Communication between primary, secondary and allied health also appears to work much better in Australia. Notes are actually filed properly, not like the kiamchai we used to get in the UK. You could easily see what correspondence had been made with which specialty and GP. Everyone on the ward writes in the same notes, which makes a whole lot of sense – I can see exactly what physio or OT or social work’s opinion is if I need to know. If no one’s documented what the urine dip showed, I can usually find it in the nursing entry just above the medical entry. Back in Aberdeen only the vascular ward did that and it was pretty passive aggressive at times.

Another large difference is attitudes towards General Practice. GP is actually a respected position here – valued rightly for its role as the frontline of healthcare in the community, and admired for its reputation for being a ‘lifestyle career choice’. Which in Australia means you get to go to the beach in your boat on the weekends with your partner and two young children. A&E in Australia does get a slightly negative reputation from high-horse specialty departments as being ‘cowboys’, but is nowhere near the level of pure abuse their NHS counterparts get. There is no rigid do-or-die 4 hour wait, and in the hospital I work in at least, there are special nurses that go around making sure the old crumblies are not just needing extra special nursing care, rather than a hospital admission. Senior med regs are still as busy as ever, but I get the sense they have to deal with far less admin rubbish like playing discharge coordinator and bed manager on top of seeing sick patients. There is a general medical ward where queries and unknowns go, but definitely nothing as bad as endocrine wards filled with homeless young drug users and 90 year old demented bearded ladies refused to be taken in by nursing homes.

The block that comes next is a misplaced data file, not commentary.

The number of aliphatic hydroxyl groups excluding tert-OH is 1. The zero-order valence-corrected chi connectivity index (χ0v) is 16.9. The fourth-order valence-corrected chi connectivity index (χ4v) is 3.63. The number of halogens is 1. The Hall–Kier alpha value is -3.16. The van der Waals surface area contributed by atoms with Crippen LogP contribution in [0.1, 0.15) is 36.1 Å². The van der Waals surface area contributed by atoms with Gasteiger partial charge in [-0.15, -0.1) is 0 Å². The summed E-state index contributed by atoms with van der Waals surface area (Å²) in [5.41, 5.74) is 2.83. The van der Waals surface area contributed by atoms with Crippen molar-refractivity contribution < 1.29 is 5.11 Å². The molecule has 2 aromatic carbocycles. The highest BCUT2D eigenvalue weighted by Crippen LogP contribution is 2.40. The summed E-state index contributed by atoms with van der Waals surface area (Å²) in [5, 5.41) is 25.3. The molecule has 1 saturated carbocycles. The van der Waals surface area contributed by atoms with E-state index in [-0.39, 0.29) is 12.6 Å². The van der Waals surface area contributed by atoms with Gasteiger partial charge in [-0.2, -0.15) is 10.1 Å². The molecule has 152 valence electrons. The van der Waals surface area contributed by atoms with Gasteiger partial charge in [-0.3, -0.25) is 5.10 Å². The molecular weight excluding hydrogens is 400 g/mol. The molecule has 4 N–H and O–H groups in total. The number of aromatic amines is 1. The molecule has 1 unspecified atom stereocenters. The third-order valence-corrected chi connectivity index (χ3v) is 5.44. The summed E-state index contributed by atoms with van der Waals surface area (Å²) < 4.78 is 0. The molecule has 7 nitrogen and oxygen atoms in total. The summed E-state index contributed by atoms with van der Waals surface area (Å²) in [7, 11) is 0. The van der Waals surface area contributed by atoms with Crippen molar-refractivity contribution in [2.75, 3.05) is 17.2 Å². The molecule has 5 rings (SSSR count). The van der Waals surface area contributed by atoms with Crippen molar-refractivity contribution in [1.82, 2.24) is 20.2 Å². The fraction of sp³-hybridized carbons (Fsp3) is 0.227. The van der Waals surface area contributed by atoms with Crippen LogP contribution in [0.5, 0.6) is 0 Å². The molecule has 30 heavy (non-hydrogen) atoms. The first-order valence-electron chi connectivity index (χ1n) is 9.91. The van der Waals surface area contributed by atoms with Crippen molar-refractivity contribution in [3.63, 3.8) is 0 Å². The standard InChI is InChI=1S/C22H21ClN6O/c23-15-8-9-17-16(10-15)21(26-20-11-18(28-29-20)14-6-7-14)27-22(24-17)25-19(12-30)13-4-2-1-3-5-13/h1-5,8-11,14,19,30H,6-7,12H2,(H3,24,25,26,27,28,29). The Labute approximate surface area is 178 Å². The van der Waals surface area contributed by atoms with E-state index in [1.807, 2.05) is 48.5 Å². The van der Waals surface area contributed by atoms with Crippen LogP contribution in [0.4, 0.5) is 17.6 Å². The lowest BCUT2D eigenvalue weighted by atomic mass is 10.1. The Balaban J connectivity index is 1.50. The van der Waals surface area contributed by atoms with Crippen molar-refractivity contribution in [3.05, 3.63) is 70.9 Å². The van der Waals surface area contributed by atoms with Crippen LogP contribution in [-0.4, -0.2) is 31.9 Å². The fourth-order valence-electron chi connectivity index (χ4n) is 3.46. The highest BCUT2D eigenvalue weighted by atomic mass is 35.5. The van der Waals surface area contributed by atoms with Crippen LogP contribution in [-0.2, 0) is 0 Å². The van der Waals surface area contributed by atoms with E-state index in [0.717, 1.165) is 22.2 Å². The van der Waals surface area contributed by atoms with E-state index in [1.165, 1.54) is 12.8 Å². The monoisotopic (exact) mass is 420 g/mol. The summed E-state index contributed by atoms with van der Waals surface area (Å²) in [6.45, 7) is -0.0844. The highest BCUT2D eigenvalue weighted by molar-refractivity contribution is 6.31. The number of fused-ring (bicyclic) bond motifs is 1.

Which also brings me to another thought. The acquaintance mentioned how patients ended up staying months on end on acute wards because they had ‘no safe discharge destination’, or the family just didn’t want to take them back. I appreciate that looking after one’s 89 year old demented mother or father is no easy task, especially when you have young kids or teenagers of your own, a stressful job, financial issues and no spare room. But somehow in Malaysia/Asia – people manage. Granted it is easier and cheaper to find 24/7 hired help – plenty of maid agencies cater for care of the elderly population – but even those who don’t, manage as well. 

I remember reading an old blog article on the sad state of Sibu Hospital circa 2011 by a prominent West Malaysian opposition politician - he lamented the lack of air conditioning, soap in toilets, lounge chairs. There were pictures uploaded of ‘native’ relatives sleeping on the floor because the hospital had virtually no lounge chairs. Yet these relatives just made do. Sleeping on the floor, with probably little in the way of basic hygiene like showers and toothpaste, bringing in food for the sick relative. (Of course, pictures of Dayaks sleeping on the floor adds to the sensationalism, but one has to remember traditionally they sleep on the floor anyway, like the Malays or the Japanese.)